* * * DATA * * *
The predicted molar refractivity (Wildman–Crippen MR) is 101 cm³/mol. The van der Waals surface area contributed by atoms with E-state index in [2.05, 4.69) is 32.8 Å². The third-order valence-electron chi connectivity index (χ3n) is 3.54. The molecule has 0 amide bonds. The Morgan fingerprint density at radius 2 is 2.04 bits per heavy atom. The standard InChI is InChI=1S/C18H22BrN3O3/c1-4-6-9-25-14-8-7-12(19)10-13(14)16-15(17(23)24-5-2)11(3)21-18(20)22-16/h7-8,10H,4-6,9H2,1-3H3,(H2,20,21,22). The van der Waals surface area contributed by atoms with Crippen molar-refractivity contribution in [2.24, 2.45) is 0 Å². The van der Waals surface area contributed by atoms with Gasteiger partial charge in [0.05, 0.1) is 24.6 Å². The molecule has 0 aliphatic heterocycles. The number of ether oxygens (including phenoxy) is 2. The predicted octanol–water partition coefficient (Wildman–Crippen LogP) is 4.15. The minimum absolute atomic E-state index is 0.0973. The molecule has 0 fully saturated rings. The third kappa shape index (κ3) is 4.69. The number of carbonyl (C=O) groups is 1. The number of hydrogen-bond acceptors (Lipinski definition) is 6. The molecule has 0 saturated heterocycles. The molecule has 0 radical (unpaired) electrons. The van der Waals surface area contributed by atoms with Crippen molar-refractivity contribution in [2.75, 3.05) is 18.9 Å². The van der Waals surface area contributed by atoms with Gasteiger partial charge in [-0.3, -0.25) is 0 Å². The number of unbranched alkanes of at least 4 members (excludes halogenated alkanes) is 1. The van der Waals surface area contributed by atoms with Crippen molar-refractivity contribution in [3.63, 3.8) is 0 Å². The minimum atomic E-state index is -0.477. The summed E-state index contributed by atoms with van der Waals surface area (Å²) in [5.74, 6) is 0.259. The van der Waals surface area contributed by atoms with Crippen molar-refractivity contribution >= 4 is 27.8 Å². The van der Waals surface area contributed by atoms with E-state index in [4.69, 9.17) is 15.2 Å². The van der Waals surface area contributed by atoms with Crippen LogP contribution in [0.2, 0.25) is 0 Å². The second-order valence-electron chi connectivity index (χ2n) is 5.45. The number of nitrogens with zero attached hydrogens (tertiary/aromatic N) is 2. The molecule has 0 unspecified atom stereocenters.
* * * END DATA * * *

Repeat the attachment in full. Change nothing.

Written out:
The predicted molar refractivity (Wildman–Crippen MR) is 101 cm³/mol. The van der Waals surface area contributed by atoms with E-state index in [2.05, 4.69) is 32.8 Å². The third-order valence-electron chi connectivity index (χ3n) is 3.54. The molecule has 0 amide bonds. The Morgan fingerprint density at radius 2 is 2.04 bits per heavy atom. The standard InChI is InChI=1S/C18H22BrN3O3/c1-4-6-9-25-14-8-7-12(19)10-13(14)16-15(17(23)24-5-2)11(3)21-18(20)22-16/h7-8,10H,4-6,9H2,1-3H3,(H2,20,21,22). The van der Waals surface area contributed by atoms with Crippen molar-refractivity contribution in [2.24, 2.45) is 0 Å². The van der Waals surface area contributed by atoms with Gasteiger partial charge in [0.05, 0.1) is 24.6 Å². The molecule has 0 aliphatic heterocycles. The number of ether oxygens (including phenoxy) is 2. The predicted octanol–water partition coefficient (Wildman–Crippen LogP) is 4.15. The minimum absolute atomic E-state index is 0.0973. The molecule has 0 fully saturated rings. The third kappa shape index (κ3) is 4.69. The number of carbonyl (C=O) groups is 1. The number of hydrogen-bond acceptors (Lipinski definition) is 6. The molecule has 0 saturated heterocycles. The molecule has 0 radical (unpaired) electrons. The van der Waals surface area contributed by atoms with Crippen molar-refractivity contribution in [2.75, 3.05) is 18.9 Å². The van der Waals surface area contributed by atoms with Gasteiger partial charge in [-0.3, -0.25) is 0 Å². The number of unbranched alkanes of at least 4 members (excludes halogenated alkanes) is 1. The van der Waals surface area contributed by atoms with Crippen molar-refractivity contribution in [3.63, 3.8) is 0 Å². The minimum atomic E-state index is -0.477. The summed E-state index contributed by atoms with van der Waals surface area (Å²) in [5.74, 6) is 0.259. The van der Waals surface area contributed by atoms with Crippen molar-refractivity contribution >= 4 is 27.8 Å². The van der Waals surface area contributed by atoms with E-state index in [4.69, 9.17) is 15.2 Å². The van der Waals surface area contributed by atoms with Crippen LogP contribution in [0.2, 0.25) is 0 Å². The second-order valence-electron chi connectivity index (χ2n) is 5.45. The number of nitrogens with zero attached hydrogens (tertiary/aromatic N) is 2. The molecule has 0 unspecified atom stereocenters.